I think being gay enabled me to be free enough to reject the path not just that had been selected for me, but that I had even thought I would follow, which was first to be a Jesuit, and then to be an attorney. I had to let go of ideas, to accept that I was gay. That freed me to let go of other ideas about what might be my life’s work. So it fueled me on this journey.

Good training and the hard work in the studio made me a dancer. The outsider, the global and gay experiences, made me the choreographer and director.

The other part of the question might be, ”Is there a gay sensibility to my work?” I think the work is an accumulation of many factors. They include who I am in total: an ex-Catholic who knows a heck of a lot about baroque church and design; being gay; being interested in 20th century American classic literature; being interested in contemporary visual arts; being interested in different kinds of music. All those things collectively find their way into the work.

And also the dancers I’m working with find themselves in the work, because I make the work for particular artists always. It’s never devoid, it’s never anything abstract. I created the role of Jay Gatsby for [The Washinton Ballet's] Jared Nelson. I had him in mind. Sona Kharatian’s Myrtle Wilson is amazing. It would be a different kind of Myrtle with a different dancer.

MW: What inspired you to take on F. Scott Fitzgerald’s novel?

WEBRE: My first exposure to The Great Gatsby was when I was in seventh grade, and the Robert Redford and the Mia Farrow movie came out. I was obsessed with it. I watched it three or four times. And I had a big crush on [the protagonist] Nick Carraway. It led me to read the book in my teen years, and I just thought the book — Fitzgerald’s language is so poetic and spot-on. I relate to Carraway’s philosophical approach to the world.

I have always thought that it would make a great ballet. There are just so many juicy roles, and the period speaks of dance. There’s a kind of buoyant, energetic optimism of the 1920s. And it’s a story that has muscles. If we think of iconic images of the ’20s, it’s flappers with angular attitudes — these are images of people dancing. And the music of the era is about dance, and about wild, exhilarating dance. I’ve been thinking about it since my 20s actually.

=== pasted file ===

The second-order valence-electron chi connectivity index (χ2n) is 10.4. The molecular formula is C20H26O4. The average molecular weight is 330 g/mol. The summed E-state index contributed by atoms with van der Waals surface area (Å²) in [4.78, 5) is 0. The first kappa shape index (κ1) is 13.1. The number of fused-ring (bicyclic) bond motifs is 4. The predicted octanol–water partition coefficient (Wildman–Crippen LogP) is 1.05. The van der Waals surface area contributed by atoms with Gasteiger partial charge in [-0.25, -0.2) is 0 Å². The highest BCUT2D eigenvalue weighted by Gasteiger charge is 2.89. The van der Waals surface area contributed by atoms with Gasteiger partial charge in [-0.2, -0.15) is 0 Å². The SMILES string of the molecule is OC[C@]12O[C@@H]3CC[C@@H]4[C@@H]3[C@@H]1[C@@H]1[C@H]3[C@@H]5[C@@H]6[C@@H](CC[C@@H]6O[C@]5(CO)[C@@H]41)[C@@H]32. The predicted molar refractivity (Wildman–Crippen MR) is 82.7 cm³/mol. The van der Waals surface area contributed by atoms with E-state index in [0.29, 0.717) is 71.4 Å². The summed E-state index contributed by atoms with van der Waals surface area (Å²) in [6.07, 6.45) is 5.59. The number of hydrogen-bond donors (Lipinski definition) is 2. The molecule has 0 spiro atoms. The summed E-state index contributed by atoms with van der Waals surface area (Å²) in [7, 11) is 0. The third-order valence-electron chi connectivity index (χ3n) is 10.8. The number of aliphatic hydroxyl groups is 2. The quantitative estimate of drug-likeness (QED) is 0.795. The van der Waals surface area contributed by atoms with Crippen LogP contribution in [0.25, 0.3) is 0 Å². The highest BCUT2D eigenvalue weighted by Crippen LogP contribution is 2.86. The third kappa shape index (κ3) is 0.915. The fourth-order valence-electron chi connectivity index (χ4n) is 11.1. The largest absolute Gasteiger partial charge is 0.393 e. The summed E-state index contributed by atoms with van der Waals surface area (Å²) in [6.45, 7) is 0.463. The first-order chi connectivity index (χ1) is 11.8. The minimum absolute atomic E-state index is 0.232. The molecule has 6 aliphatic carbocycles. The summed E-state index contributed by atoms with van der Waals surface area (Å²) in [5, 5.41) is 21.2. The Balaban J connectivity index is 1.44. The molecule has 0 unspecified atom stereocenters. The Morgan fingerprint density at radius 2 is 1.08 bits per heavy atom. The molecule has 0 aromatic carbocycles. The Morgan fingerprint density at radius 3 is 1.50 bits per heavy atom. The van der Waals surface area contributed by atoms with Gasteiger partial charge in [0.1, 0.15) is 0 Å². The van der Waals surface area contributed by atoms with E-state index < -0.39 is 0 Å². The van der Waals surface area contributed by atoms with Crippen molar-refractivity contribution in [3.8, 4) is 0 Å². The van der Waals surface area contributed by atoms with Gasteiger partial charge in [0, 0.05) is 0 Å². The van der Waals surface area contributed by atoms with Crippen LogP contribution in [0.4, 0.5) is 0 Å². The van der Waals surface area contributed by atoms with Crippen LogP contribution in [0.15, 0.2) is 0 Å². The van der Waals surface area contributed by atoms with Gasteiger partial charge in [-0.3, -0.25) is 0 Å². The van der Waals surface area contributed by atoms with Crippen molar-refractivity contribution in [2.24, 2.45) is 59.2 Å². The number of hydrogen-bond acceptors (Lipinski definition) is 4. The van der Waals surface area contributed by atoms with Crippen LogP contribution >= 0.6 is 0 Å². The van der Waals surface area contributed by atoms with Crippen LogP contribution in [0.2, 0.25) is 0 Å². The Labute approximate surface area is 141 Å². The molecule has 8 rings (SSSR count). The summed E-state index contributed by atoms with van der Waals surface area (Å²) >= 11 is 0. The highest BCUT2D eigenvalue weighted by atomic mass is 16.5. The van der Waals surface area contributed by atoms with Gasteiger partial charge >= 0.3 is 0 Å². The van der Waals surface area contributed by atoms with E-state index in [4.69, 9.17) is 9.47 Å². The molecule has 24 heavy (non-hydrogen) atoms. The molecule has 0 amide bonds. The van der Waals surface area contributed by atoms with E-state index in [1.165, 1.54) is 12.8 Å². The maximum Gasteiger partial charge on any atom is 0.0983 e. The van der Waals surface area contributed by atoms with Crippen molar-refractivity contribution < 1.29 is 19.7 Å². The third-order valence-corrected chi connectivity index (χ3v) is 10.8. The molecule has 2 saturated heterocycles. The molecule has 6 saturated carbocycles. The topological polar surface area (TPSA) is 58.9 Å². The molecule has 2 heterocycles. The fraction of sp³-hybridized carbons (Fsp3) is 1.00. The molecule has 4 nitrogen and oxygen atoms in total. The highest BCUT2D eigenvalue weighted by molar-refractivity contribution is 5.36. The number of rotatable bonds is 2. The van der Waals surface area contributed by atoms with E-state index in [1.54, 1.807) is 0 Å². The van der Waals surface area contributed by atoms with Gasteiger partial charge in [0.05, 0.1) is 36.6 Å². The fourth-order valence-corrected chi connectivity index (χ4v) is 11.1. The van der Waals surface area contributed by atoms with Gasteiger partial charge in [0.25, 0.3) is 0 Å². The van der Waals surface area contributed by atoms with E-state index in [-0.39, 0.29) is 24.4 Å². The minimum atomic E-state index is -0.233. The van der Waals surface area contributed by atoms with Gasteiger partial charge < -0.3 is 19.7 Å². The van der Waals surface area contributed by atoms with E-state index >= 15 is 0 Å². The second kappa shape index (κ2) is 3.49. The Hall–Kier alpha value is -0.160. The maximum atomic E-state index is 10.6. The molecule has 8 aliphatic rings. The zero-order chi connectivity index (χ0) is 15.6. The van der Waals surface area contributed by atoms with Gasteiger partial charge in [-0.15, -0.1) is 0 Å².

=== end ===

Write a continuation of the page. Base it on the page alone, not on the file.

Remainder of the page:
I started to think about it again as the current economic difficulties began [four years ago]. If there is a story of the price of excess and capitalism unfettered intrinsic in Gatsby, it’s also present today. So I think there’s an interesting parallel in the message to today’s world.

MW: And in addition to your company, you’ve enlisted two of Washington’s finest actors, Will Gartshore and E. Faye Butler, to help tell the tale.

WEBRE: Will Gartshore plays a matinee idol crooner. The role of Nick Carraway is performed by both a narrator, an actor and a dancer. [Gartshore] plays Nick Carraway as an actor. I wanted F. Scott Fitzgerald’s language to be present, so he has about five short monologues to help set the scene and tell the story. And E. Faye Butler just blows the roof off any gin joint. Her ”I Want A Little Sugar in My Bowl” is really one of the most astonishing performances I’ve seen in years. [It] leaves everyone slack-jawed.

MW: Anyone who’s seen her perform has no doubt about that. And tap dancer ‘Quynn Johnson also performs?

WEBRE: Yes, she’s great. The tap-dancer is a metaphor for the thunder — the sound of the tap-dancer is thunder. And also kind of abstract expression of the emotional turmoil that’s going on inside of the characters, maybe two-thirds of the way through the ballet as we start to begin the build to the final climax.

SeptimeWebre

MW: Is the current production pretty much as it was two years ago when it premiered?

WEBRE: No, two years ago was the first iteration, like the first draft of a novel perhaps. I haven’t changed the structure, but everything is much more refined and clear. What I was seeking was to embody the chaos of the period, but also to have the clarity of Fitzgerald’s language. I made some adjustments. We have a few new performers, new dancers going into roles, which is always exciting.

MW: You were basically a late bloomer as a professional dancer yourself, since you didn’t start until after college.

WEBRE: Yeah, my first professional job wasn’t until I was 22. Which is quite unusual. Usually dancers enter the profession at age 18.

MW: You don’t dance anymore?

WEBRE: No, no, I’m way over the hill. [Laughs.]

MW: When did you stop?